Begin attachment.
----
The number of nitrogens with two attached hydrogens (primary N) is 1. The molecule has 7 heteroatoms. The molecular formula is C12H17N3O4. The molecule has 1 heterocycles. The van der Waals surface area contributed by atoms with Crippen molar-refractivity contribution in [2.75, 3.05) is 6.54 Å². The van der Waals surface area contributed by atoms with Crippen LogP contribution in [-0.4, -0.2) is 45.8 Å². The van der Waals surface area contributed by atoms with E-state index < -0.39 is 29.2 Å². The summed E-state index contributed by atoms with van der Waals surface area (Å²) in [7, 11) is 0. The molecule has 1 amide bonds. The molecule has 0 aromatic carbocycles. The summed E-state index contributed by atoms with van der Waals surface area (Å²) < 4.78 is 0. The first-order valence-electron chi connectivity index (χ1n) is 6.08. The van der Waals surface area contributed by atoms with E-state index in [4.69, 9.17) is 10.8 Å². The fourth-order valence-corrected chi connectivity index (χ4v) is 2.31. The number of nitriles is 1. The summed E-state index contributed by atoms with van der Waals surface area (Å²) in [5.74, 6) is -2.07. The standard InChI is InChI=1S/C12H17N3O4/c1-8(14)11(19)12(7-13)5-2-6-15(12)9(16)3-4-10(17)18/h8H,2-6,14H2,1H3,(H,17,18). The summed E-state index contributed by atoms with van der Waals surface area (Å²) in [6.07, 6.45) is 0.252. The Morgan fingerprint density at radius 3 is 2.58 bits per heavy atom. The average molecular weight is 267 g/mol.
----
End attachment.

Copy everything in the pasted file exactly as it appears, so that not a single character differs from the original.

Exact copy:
The number of nitrogens with two attached hydrogens (primary N) is 1. The molecule has 7 heteroatoms. The molecular formula is C12H17N3O4. The molecule has 1 heterocycles. The van der Waals surface area contributed by atoms with Crippen molar-refractivity contribution in [2.75, 3.05) is 6.54 Å². The van der Waals surface area contributed by atoms with Crippen LogP contribution in [-0.4, -0.2) is 45.8 Å². The van der Waals surface area contributed by atoms with E-state index < -0.39 is 29.2 Å². The summed E-state index contributed by atoms with van der Waals surface area (Å²) in [7, 11) is 0. The molecule has 1 amide bonds. The molecule has 0 aromatic carbocycles. The summed E-state index contributed by atoms with van der Waals surface area (Å²) < 4.78 is 0. The first-order valence-electron chi connectivity index (χ1n) is 6.08. The van der Waals surface area contributed by atoms with E-state index in [4.69, 9.17) is 10.8 Å². The fourth-order valence-corrected chi connectivity index (χ4v) is 2.31. The number of nitriles is 1. The summed E-state index contributed by atoms with van der Waals surface area (Å²) in [5.74, 6) is -2.07. The standard InChI is InChI=1S/C12H17N3O4/c1-8(14)11(19)12(7-13)5-2-6-15(12)9(16)3-4-10(17)18/h8H,2-6,14H2,1H3,(H,17,18). The summed E-state index contributed by atoms with van der Waals surface area (Å²) in [6.07, 6.45) is 0.252. The Morgan fingerprint density at radius 3 is 2.58 bits per heavy atom. The average molecular weight is 267 g/mol.